Antibody degradation in tobacco plants: a predominantly apoplastic process
Molecular Immunology Unit, Division of Clinical Sciences, St George's, University of London, Cranmer Terrace, London SW17 0RE, UK
BMC Biotechnology 2011, 11:128 doi:10.1186/1472-6750-11-128Published: 30 December 2011
Interest in using plants for production of recombinant proteins such as monoclonal antibodies is growing, but proteolytic degradation, leading to a loss of functionality and complications in downstream purification, is still a serious problem.
In this study, we investigated the dynamics of the assembly and breakdown of a human IgG1κ antibody expressed in plants. Initial studies in a human IgG transgenic plant line suggested that IgG fragments were present prior to extraction. Indeed, when the proteolytic activity of non-transgenic Nicotiana tabacum leaf extracts was tested against a human IgG1 substrate, little activity was detectable in extraction buffers with pH > 5. Significant degradation was only observed when the plant extract was buffered below pH 5, but this proteolysis could be abrogated by addition of protease inhibitors. Pulse-chase analysis of IgG MAb transgenic plants also demonstrated that IgG assembly intermediates are present intracellularly and are not secreted, and indicates that the majority of proteolytic degradation occurs following secretion into the apoplastic space.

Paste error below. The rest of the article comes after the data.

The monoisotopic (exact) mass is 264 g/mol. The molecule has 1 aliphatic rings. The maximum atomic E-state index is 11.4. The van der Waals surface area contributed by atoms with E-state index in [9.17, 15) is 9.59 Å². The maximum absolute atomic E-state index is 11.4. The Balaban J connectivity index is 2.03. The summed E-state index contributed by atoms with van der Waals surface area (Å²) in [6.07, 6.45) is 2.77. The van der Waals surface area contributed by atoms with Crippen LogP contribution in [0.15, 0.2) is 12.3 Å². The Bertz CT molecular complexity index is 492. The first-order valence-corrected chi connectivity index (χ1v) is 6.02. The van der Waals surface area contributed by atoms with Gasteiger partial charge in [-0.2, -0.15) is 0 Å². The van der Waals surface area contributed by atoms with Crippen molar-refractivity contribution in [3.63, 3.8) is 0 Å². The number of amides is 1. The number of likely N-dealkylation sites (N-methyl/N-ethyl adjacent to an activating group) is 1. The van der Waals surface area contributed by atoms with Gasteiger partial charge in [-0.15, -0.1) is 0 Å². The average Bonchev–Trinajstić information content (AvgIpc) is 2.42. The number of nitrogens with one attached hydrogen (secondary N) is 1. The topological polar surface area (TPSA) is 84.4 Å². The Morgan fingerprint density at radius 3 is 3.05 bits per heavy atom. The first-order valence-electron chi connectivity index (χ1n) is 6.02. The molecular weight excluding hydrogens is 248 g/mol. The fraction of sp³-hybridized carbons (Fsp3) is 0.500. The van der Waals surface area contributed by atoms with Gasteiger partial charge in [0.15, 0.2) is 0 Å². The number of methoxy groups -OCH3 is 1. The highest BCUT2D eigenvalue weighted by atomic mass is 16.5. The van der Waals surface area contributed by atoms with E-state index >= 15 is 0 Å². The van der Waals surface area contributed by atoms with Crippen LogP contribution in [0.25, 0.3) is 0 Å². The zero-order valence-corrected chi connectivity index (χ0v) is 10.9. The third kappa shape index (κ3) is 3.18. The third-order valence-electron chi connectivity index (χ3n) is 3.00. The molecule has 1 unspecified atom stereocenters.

The results provide evidence that proteolytic fragments derived from antibodies of the IgG subtype expressed in tobacco plants do not accumulate within the cell, and are instead likely to occur in the apoplastic space. Furthermore, any proteolytic activity due to the release of proteases from subcellular compartments during tissue disruption and extraction is not a major consideration under most commonly used extraction conditions.